A lot of people think that because they’re directing nice feelings toward a person they’re not acting hatefully. If our neighbour feeds back to us that our behaviour or beliefs are harming them, we need to reassess how we behave and what we believe. Otherwise we are are turning our back on our neighbour, treating our neighbour hatefully.

How to write good trivia questions


On Friday night our household ran our annual trivia night, which helps us cover the rent for our guest rooms. (We host Aboriginal and Torres Strait Islander families who need to come to Melbourne for hospital.)

I didn’t write this year’s questions, because I wanted to be able to be on one of the tables, but I’ve written the questions a few times. I thought I’d write about what I think makes for a good collection of trivia questions.

The first time I wrote questions for the trivia night, I didn’t do a good job. I thought it was a good idea to choose weird obscure questions. I thought people would find it amusing. It actually just makes people feel crap that they can’t answer the questions. It doesn’t make for a fun night. I wasn’t asked to write questions for a few years after that.

These are my suggestions for writing good trivia questions:

  1. Make sure there is only one correct answer, or a few correct answers. The reason for this is that you want to make sure it’s clear if people have the correct answer or not. If you have a question like, ‘Name three towns in South Australia,’ it’s going to be hard to assess the answers because there would be so many possilbe correct answers, and you couldn’t possibly know them all.
  2. Make sure the questions aren’t all on one topic. Sure, you might have a round of sports questions, but make sure the questions are about a wide range of sports. I’ve been to trivia nights where half the sports questions are about Australian Rules Football. This is great for people who like that sport, but it’s going to be incredibly disengaging for people who aren’t. If you do have a particular topic that you do want to be getting people thunking about, I’d suggest seeing if there’s a way you could put one question related to that topic in each round. Because of the nature of our project, we’ve wanted to have a focus on questions about Aboriginal and Torres Strait Islander people and culture. (This isn’t about tokenism or political correctness. It’s about reshaping the way we think of our society.) I think the best way to do that has been to have one question in each round. So for the sports round there’d be a question about an Aboriginal or Torres Strait Islander athlete, in the music round there’d be a question about an Aboriginal or Torres Strait Islander performer, et cetera.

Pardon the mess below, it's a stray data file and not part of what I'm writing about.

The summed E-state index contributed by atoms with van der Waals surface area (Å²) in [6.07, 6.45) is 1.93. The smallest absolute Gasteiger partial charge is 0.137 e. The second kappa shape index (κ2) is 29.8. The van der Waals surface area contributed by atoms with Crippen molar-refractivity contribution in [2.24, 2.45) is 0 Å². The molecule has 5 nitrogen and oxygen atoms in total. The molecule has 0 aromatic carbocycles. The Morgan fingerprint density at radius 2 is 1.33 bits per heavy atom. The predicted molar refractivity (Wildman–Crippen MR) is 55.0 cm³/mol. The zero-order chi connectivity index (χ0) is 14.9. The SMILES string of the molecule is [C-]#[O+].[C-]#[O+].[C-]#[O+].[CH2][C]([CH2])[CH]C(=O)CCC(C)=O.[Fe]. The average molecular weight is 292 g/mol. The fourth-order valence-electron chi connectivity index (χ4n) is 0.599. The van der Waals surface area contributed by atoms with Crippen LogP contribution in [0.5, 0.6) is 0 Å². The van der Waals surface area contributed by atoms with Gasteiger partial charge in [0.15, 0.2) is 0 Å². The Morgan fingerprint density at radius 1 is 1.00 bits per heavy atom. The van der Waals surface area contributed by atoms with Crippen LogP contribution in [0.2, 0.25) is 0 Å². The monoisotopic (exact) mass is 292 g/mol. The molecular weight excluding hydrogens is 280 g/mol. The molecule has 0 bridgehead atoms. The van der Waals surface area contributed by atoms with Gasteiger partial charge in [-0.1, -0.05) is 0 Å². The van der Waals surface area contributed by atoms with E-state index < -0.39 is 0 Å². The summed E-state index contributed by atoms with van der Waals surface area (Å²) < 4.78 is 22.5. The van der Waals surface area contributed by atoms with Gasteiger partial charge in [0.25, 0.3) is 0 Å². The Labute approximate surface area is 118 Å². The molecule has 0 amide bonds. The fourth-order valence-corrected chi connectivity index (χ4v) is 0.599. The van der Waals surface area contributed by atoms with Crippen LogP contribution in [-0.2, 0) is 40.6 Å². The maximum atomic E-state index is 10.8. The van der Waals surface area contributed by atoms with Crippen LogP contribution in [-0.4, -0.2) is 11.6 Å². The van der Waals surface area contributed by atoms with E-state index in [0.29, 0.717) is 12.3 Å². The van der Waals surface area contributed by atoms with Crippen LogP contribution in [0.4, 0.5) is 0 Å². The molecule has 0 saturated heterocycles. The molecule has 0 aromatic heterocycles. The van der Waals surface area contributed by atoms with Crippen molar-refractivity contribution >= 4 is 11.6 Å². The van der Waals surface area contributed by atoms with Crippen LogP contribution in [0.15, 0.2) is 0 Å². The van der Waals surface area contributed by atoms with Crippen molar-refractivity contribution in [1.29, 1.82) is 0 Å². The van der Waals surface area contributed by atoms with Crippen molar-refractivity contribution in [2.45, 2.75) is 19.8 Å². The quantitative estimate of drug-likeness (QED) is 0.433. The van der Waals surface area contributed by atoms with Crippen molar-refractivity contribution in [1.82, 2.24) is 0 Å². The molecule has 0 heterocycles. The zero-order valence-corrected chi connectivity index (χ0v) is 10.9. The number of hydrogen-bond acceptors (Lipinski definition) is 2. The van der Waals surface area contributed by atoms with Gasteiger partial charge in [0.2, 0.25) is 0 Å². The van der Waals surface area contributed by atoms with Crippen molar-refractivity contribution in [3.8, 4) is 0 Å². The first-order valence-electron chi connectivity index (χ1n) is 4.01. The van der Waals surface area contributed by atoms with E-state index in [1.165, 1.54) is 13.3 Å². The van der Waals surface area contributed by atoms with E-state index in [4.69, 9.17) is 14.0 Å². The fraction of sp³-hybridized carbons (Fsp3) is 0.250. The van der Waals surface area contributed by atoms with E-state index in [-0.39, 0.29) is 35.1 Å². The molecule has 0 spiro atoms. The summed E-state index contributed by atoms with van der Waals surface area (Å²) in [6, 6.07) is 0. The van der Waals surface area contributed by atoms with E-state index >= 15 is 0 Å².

3. Choose a lot of easier questions and just a few hard questions. Through the mistakes I made the first time I wrtoe questions for the trivia night, I learned that it wasn’t actually about writing hard questions. It was about testing each team’s knowledge. People are going to do better and have more of a fun night if they’ve had a reasonable challenge. So I try to choose questions that I can be fairly confident that most tables will be able to answer if they work together. I’ll still make sure each round has got one or two hard questions that only the best teams will be able to answer. But those questions should be the exception. When most of the questions aren’t too hard, there’ll be close scores. It will feel like everyone’s in the race until the end. There’ll be a lot of suspense around who will get the harder questions right, because that will be what makes the difference.

Tales from the Table

tales from the table

Our household, Indigenous Hospitality House, has just published a book. Tales from the Table gathers together a range of things that our household have been learning as Settler (non-Indigenous) people sharing our home with Aboriginal and Torres Strait Islander families, on stolen land.

While the practical part of our mission is providing hospital accommodation, we also recognise that we have a role to play in helping Settler people rethink Australian and Christian identity in light of our colonial history. We hope that this book can help extend those conversations into the wider community.

You can buy a copy at our web store here. If you want to drop in and pick up your copy you can save on postage. And you can stick around for a cup of tea and a chat.